That was some 25 years ago, when Nouah was looking for funds to cover his school examination fees. Nouah took his friend's suggestion and started auditioning for TV shows. He quickly landed a role in a successful soap opera, and soon after he made his debut in Nollywood, Nigeria's mighty movie making machine
Today, Nouah is one of the industry's most popular names, having starred in dozens of films and won several accolades. His latest movie -- "Thy Will Be Done," by director Obi Emelonye -- became last month the first Nollywood film to premiere at London's BFI IMAX, Britain's biggest cinema screen.
CNN's African Voices
caught up with Nouah to talk about Nigeria's film industry and present him with the questions you sent via the #AskRamsey
Ramsey Nouah: There have been several phases in Nollywood, like in everything in life. We started off Nollywood almost like making bread out of stone; there was nothing, no investment, no structure, nothing on the ground to actually help the industry but we've brought it this far and we are very happy.
There was a point where there was a nosedive, when it was hitting the rocks because it was predominantly dependent on DVDs, and the quality of the production was poor. It was successful up to a point until piracy came in and intellectual properties weren't protected and practitioners weren't getting their worth. But now there is the cinema, which is growing drastically in Nigeria and that has really helped bring back Nollywood.
So I would say right now it's getting better ... because cinema culture is beginning to come -- if you're going to shoot a cinema movie then you've got to be thinking about the quality of the production and of the story.
CNN: So what have you learned throughout this journey?
RN: I learned a whole lot of lessons, when the chips were high -- many people knew me and everything but I was so deeply passionate about the industry that I wanted growth and I wanted something better.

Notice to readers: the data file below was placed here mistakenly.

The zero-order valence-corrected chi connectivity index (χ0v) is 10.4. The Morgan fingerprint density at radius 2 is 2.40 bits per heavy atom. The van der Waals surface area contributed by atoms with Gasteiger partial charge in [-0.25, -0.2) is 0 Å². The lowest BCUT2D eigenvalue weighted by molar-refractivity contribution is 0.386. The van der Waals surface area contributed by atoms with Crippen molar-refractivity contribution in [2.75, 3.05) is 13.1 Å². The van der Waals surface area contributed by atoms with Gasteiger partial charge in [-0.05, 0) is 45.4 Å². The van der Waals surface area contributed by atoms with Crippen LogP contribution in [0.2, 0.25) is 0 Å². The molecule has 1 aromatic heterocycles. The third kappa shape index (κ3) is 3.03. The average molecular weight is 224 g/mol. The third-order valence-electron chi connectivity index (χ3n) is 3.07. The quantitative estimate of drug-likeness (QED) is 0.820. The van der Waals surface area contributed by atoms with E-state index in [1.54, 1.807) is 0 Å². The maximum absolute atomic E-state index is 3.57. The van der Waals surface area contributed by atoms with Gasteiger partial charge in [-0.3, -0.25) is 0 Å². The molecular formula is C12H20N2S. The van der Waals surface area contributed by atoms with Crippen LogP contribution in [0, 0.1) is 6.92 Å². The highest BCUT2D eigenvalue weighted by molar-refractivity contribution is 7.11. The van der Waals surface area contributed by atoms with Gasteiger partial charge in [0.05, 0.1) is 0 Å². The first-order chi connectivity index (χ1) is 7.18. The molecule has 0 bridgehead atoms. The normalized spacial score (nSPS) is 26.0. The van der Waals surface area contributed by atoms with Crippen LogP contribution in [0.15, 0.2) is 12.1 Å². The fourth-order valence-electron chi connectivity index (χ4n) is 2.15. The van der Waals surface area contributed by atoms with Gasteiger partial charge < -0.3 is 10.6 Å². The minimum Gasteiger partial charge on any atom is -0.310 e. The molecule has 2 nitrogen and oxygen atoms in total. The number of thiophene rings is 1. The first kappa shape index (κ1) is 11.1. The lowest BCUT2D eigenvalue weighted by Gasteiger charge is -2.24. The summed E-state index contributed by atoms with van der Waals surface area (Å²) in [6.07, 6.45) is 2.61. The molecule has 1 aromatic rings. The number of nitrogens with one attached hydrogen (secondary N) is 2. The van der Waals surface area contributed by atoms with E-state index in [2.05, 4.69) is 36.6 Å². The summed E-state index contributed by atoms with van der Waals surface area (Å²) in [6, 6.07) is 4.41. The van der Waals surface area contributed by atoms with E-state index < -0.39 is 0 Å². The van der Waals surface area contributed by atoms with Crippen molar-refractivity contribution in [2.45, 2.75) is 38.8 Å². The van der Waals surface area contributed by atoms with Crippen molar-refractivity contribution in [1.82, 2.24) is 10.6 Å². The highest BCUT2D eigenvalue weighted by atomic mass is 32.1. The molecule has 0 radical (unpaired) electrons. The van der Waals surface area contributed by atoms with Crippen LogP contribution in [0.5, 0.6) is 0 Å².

I wanted Nollywood to look like Hollywood and Bollywood, I wanted it to have that appeal ... and at some point in my industry it wasn't happening. Because I'm one of the very top actors, knowing that with my influence I could make a difference, I decided at some point ... to be like "look guys, lets upgrade, the new technologies are coming, how do we move forward."
Most of the people I was working with wanted to live in that mindset, and I felt "no, I need to make a change,"... and then I was just picking movies deliberately that I knew would stand the test of time as I grow old.
Ramsey Nouah: I think my greatest inspiration is my passion for my art. My passion is my major drive, I love what I do and I like the competition, I like the circumstances that surround my industry and how to make it better -- if it was too easy and too fluid, maybe if it wasn't as challenging, my passion would have died but I think the challenges make it stronger for me.
Ramsey Nouah: I'm not very certain -- I've come to learn about life that never say never. I was thinking maybe in the next 10 years I'll probably be behind the camera, directing and working on my own flicks but at the same time,of course, if in the next 10 years I am still good enough to tell a story and get into characters then I will still be there acting. Besides that, of course, humanitarian stuff mostly.
Ramsey Nouah: I think it's a public service kind of thing that everyone is beginning to think that "OK, we can make a change" ... and most of my colleagues are thinking, "if people believe in me that I can do it then I can make it happen."
For me, I'm too much of a creative person than a politician so it's going to be really hard, but I never say never ... I'm not ruling it out and I'm not saying that I'm keen or I'm going to go there.